Presidential GOP candidate Mitt Romney has explicitly portrayed his dissension around therapeutic marijuana in his marketing campaign. After reading from an individual with muscular dystrophy about his need for medicinal cannabis to make it through, Romney repeated fervently that he had not been and only legalizing medicinal cannabis. The young man with the degenerative health issues expressed his worries to the candidate and proved genuine concern for his survival. Five different doctors had recommended the use of medicinal pot for this patient, yet the federal government is constantly on the impose dread by prosecuting those who use and recommend such treatment. Romney sustained to disregard his pleas and finished the talk by walking from the wheelchair-bound man (CNN).

Potential third party individuals such as Ron Paul and Gary Johnson have voiced their support regarding the legalization of marijuana, and have plainly managed to get known that if they're elected, they'll take options to legalize the medication nationwide (Viswanthan 2). During his 30 years in the House of Associates, Paul has authored and co-authored multiple marijuana-friendly bills. He's proposed laws to decriminalize pot, permit industrial hemp farming, and constitutionally delegate to expresses how to enforce extant medical marijuana (Camia 1).

For those who favour the legalization of marijuana, the ideology revolving around the subject is conveyed flawlessly by Thomas Szasz, a libertarian,

"I prefer free trade in drugs for the same reason the Founding Fathers preferred free trade in ideas. In an open modern culture, it is nothing of the government's business what idea a man sets into his mind; likewise, it should be none of the government's business what medicine he puts into his body" (74).

Though the government did not adopt this ideology, there are other valid reasons that the legalization and legislation of pot in the U. S. would provide our land with significant benefits. The taxation and sale of marijuana alone would provide enormous economic contributions. The finishing of the conflict against cannabis would save billions of dollars spent every year searching for and incarcerating marijuana offenders. The that marijuana has to offer as a drugs are possible results of the legalization of weed in the United States.


Scientific studies may have conflicting results, but overall they web page link smoking pot to heart and soul and lung disease, throat tumors, and a reduced storage capacity. Making marijuana legal would boost the number of men and women being damaged by these diseases. Others indicate the staggering amount of drugs which may have been seized coming into america. They point to how medication use is highly linked to legal activity, and predict that legalizing weed would lead to a rise in violence and offense (Two Factors of the Conflict Anti-Marijuana).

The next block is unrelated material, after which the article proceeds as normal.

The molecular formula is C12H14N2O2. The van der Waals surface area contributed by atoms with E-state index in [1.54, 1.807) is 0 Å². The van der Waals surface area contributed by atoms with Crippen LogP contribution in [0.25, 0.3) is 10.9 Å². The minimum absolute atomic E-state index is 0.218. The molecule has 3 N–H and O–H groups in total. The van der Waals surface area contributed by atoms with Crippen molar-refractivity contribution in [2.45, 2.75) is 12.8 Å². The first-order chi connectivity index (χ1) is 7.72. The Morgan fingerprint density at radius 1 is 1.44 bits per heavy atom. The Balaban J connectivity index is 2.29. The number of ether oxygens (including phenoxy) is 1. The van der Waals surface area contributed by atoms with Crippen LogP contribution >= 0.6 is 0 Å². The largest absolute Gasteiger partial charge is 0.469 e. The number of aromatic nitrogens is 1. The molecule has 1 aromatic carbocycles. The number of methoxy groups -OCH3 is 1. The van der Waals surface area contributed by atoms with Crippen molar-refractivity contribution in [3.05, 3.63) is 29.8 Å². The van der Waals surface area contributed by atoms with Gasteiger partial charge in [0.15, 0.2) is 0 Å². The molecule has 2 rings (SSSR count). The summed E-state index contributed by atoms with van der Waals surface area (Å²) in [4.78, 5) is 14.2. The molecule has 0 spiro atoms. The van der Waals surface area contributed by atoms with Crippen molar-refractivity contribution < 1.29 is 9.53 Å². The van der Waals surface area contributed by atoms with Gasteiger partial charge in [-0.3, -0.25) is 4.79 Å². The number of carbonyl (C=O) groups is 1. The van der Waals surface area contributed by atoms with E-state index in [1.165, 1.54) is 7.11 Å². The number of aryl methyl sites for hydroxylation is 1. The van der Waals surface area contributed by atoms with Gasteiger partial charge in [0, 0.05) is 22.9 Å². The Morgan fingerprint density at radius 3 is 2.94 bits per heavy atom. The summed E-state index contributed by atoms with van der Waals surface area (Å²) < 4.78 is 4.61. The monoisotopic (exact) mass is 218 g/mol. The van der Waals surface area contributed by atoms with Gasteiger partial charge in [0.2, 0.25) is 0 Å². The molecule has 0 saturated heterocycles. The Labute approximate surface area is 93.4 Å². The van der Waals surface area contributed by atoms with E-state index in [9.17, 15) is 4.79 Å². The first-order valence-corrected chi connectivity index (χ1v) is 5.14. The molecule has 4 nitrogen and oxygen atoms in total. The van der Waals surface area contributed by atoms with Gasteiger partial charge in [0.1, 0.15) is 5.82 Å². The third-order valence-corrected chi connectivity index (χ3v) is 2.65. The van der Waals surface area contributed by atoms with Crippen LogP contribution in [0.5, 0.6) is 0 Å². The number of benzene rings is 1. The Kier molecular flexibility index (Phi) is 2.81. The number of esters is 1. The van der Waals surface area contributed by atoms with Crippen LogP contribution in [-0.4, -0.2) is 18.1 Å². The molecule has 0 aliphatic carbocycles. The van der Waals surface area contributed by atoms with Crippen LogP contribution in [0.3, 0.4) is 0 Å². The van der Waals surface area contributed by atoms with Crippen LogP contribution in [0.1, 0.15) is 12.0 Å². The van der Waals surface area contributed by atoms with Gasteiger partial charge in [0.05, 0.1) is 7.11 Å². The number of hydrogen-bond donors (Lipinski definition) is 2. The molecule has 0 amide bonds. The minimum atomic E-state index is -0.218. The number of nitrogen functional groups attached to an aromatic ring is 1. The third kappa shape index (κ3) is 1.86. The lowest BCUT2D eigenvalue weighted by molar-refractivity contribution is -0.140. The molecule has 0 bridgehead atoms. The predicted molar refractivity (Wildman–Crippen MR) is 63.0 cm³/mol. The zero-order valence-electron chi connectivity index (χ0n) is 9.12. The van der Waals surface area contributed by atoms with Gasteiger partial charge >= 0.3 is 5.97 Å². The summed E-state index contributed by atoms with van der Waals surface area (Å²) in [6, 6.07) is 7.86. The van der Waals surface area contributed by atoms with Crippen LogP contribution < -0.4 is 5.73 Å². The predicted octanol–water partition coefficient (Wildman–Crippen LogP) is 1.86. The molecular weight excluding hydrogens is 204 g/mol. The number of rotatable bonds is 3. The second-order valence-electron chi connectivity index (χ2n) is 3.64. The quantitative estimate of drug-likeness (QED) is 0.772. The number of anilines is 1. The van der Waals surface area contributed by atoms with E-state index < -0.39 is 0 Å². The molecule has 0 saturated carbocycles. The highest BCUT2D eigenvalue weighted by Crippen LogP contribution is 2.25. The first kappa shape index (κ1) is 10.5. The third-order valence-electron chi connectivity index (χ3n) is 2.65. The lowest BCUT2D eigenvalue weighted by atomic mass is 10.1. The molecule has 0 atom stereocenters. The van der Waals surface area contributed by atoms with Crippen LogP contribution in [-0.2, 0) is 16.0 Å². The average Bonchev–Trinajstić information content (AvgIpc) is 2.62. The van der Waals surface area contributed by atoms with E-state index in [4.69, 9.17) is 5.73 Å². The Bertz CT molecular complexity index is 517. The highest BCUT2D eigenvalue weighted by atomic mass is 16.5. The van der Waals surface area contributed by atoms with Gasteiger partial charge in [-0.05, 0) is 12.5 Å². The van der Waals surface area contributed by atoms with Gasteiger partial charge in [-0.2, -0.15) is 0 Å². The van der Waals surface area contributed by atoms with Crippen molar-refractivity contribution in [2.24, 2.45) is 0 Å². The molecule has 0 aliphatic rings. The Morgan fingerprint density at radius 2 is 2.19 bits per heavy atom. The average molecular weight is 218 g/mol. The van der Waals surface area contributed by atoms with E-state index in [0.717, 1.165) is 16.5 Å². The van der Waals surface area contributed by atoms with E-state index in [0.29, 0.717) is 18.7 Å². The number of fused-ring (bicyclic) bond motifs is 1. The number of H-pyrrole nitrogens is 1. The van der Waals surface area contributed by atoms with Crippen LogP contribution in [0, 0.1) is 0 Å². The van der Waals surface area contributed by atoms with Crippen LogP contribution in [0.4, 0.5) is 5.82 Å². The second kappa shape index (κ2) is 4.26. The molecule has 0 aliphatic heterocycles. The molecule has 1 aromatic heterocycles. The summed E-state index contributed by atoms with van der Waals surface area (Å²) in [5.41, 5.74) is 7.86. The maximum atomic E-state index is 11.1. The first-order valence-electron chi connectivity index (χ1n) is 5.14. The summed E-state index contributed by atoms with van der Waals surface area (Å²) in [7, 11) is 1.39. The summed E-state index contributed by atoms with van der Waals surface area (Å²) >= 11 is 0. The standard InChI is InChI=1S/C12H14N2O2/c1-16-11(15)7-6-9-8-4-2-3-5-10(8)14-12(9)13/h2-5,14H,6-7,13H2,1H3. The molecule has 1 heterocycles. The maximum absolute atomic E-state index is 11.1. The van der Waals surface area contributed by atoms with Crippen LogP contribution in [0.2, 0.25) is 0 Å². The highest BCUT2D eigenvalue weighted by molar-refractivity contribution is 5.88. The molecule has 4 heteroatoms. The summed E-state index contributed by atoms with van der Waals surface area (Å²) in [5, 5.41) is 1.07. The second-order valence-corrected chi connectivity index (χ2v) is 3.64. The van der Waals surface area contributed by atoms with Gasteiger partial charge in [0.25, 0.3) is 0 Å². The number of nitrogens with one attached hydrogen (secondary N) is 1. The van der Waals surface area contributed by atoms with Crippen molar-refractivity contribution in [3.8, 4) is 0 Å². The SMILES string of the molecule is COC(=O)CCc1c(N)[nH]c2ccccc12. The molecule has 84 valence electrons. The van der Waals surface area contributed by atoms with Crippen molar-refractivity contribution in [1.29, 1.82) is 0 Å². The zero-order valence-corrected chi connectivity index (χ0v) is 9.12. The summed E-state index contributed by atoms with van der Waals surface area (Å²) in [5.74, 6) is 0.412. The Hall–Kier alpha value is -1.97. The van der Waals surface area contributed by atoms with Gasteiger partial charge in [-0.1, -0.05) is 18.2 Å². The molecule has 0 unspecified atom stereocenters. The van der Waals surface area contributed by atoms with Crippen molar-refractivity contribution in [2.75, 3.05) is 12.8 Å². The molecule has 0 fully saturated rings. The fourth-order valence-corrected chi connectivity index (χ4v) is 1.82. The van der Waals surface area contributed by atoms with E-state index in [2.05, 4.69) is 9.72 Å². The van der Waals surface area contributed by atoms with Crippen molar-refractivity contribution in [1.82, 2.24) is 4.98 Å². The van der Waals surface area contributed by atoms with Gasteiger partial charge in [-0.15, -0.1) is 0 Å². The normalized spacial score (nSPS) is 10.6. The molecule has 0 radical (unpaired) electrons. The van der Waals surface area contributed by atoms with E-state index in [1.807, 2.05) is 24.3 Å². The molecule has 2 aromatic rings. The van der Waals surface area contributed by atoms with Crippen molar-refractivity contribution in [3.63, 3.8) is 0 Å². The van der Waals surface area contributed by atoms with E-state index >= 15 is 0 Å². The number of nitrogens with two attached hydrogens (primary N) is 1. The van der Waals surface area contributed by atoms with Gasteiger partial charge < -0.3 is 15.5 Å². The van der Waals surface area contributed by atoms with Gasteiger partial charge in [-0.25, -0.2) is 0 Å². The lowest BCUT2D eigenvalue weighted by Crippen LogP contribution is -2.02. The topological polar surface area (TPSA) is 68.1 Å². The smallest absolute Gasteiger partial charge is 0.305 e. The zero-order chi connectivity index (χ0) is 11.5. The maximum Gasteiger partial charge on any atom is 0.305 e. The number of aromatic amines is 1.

The authorities, which overall is working to keep marijuana illegal, agrees that there is no real profit to legalizing pot. Gil Kerlikowske, director of any office of National Drug Control Policy composed "As a former police key, I understand we will not arrest our way to avoid it of the problem. We also notice that legalizing marijuana would not provide the response to any of the health, sociable, youth education, legal justice, and community standard of living obstacles associated with medicine use. "(Gane-McCalla)


One of the main reasons that cannabis has not been legalized in the U. S. is the identified risk that smoking it presents to its end user; the notion that getting high is hazardous. Yes, smoking cannabis is bad for you, but smoking anything is bad for you. Most of the negative health results that cannabis users experience are a result of the take action of inhaling smoke cigars to their lungs, not the genuine THC present. Cannabis can be consumed in ways that do not require combustion, such as edibles or the utilization of a vaporizer. Through healthier consumption, pot can be used medically to relieve certain patients of pain and other problems as well as serve as a basis for newer, far better cannabinoid medication development. The legalization of pot would help capitalize on the therapeutic benefits that THC and other cannabinoids within marijuana have to give you. Though large amounts of THC have been found to disrupt short-term ram and impair electric motor skills, THC has also shown to help reduce symptoms of several common health problems (Delight 51).